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When Daycare Slips Into Night Care

Sowmya and Prashant, a couple in their early 30s, live in south Bangalore, and there was a time when “south” meant conservative and traditional, except that, as with so much else in Bangalore, change is edging in.

Mother and Child India
Credit: Terry Tamminen
Mother and Child India

Ask their daughter, Ahana, not yet 3.

Sowmya works late hours at a multinational bank. Prashant works late hours at an outsourcing company. Their hectic schedules mean that Ahana spends her days at a day care center near their home. Her hours, like those of her parents, run from about 8 in the morning until about 8 in the evening.

But now Sowmya and Prashant have taken another step away from tradition: evening day care. Welcome to the life of Bangalore’s young working couples. When the West outsources work to Bangalore, parents in Bangalore outsource child care.

Sowmya and Prashant, who were willing to speak openly about their family life as long as their last names were not used, made the decision a few months ago, when he was again running late at work, and she had to attend an office party. Flustered by their hectic schedules, Sowmya decided that the couple needed help at night, as well as during the day. So now, whenever her parents have late nights, Ahana goes to a “night care” facility, where she sleeps until her parents arrive to bundle her up and take her home to bed. Sometimes, she doesn’t even wake up.

Not surprisingly, night care has drawn mixed reactions from other, more traditional members of the family.

“My mother freaked on the phone when she heard,” Sowmya recalled.

Her mother’s outburst didn’t necessarily surprise her. At first, Sowmya was wracked by guilt. “The older women in my family are all homemakers, so I carried the load for ‘abandoning’ my child,” she said.

For her part, Ahana, an only child, took to night care easily and is quite happy to have other kids to hang around with.

Within the span of a quarter lifetime or less, women in Bangalore have stepped away from chasing children around the home to chasing work deadlines in different time zones – and, in doing so, chasing after new freedoms. But, as women around the world know too well, chasing both can be complicated.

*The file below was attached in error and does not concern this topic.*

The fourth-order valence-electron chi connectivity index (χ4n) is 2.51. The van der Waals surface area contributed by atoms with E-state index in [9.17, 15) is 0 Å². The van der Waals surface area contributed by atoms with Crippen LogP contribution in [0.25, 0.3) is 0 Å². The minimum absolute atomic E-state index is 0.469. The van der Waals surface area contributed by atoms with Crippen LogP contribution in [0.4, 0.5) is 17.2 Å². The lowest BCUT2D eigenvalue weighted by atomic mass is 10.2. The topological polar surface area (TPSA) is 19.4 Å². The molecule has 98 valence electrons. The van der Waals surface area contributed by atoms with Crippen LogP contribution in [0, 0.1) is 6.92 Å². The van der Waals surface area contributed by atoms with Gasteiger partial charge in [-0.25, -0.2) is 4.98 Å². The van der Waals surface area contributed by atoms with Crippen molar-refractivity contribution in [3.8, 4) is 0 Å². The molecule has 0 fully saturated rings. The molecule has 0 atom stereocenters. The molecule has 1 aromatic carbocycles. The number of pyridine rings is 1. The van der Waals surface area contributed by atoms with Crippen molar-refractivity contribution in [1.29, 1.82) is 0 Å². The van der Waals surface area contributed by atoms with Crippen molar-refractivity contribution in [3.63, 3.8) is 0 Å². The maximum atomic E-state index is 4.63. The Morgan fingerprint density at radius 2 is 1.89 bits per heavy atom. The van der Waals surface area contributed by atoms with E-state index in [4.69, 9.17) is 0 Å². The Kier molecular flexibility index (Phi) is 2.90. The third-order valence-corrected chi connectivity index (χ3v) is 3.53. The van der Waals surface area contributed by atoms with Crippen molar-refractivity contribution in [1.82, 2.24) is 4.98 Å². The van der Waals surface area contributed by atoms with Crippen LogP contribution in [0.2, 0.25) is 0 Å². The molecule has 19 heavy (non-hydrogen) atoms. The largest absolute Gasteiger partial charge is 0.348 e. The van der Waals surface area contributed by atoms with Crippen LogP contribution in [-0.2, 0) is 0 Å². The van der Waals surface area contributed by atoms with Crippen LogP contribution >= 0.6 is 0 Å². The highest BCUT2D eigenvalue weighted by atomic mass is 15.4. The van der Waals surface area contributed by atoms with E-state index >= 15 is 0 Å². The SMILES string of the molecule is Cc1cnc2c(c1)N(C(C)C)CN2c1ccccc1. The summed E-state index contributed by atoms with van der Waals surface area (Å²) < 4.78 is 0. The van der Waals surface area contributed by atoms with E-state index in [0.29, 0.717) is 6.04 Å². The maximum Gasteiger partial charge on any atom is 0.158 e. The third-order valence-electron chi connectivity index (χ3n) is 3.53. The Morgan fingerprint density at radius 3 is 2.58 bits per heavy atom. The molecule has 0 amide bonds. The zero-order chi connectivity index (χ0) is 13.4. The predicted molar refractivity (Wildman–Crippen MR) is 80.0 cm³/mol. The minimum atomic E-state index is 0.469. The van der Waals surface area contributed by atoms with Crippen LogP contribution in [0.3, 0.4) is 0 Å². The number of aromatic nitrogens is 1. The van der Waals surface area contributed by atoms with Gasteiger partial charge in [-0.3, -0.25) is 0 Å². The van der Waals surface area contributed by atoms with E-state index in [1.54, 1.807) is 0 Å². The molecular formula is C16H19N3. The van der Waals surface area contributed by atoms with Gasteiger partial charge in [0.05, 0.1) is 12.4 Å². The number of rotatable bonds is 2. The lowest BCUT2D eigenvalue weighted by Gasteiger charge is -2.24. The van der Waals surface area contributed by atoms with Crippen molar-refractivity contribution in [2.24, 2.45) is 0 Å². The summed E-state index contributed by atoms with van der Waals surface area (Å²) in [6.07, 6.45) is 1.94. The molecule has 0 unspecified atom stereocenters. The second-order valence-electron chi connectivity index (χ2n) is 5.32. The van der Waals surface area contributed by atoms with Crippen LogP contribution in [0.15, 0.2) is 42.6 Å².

Sowmya’s mother never had any problems with day care. But as Sowmya’s office parties and the occasional social and theater evenings spilled into late hours, making night care inevitable, her mother was appalled. Perhaps her anger was partly frustration, because she doesn’t live in Bangalore and couldn’t step in herself.

The Great Indian Family is under siege, and the traditional support systems that once held it together are steadily disintegrating in cities like Bangalore.

In Bangalore, many working parents see their kids briefly on weekdays and can really only parent on weekends. Sucheta was one of these women, working as a back office executive at a multinational bank until she quit because of the “crazy” hours.

Instead, she set up Kids Space, one of the city’s few night care facilities.

“I wanted to provide ambitious career women a worry-free option for their kids so they didn’t have to rush back,” Sucheta said.

In Bangalore, the challenges of a 24/7 work cycle dominate lunchtime and coffee break chats amongst Sowmya’s female friends. Like them, many couples they know have moved to Bangalore to build a career. They live in nuclear families. They routinely work 12-hour days.

Babysitting, as understood in the West, where you call in a familiar person to watch your children for an hourly rate in the evening, is an unfamiliar concept in India. Here you have either nannies or live-in help. Yet many people are reluctant to leave small children with nannies at night, and also struggle to find a reliable nanny who can work late into the evening.

Newspapers are full of frightening accounts of those who left small kids with household help. One helper reportedly drugged a 1-year-old and “rented him to beggars.”

Unable to find evening help, some of Somya’s female friends say they feel like prisoners in their own apartments. One woman has not gone to the cinema in four years. Another has not stepped inside a beauty salon for three.

In response, Ratna Jyothi has just begun a novel service at her activity center, The Courtyard, located in the new Whitefield suburb. It is a weekends-only night crèche for “Bangalore’s cool party moms.”

Parents can leave their children from 6 p.m. until the early hours of the next morning, for just 1,250 rupees ($25) per session.

Career moms and homemakers are already inquiring. Your kids will not feel left out if you go out, Ms. Jyothi tells them. Instead, dress them up for their own evening party and bring them to The Courtyard.

“If the mother is always expected to stay home in the evenings, it can lead to all sorts of problems in a marriage,” said Ms. Jyothi, a single parent of a six-year-old herself, who came up for the idea for the business as she analyzed her own break-up.

“Small things add up to a lot, just as they did in my own marriage,” she said.

Not far from Whitefield, behind the gleaming Bagmane Tech Park, Patricia runs a playschool and night care center. Her customers are parents working the graveyard shifts in nearby call centers.

Patricia has two children in her facility, both just over a year old. She charges 4,000 rupees ($80) a month.

Unlike her competition across town, though, she rebuffs parents who have asked to use the service on the odd weekend.

Her service is meant for the “strugglers” who sweat over work and home, and not for those who ditch their children whenever they’re invited to a party, she said.

“I don’t encourage partying types.”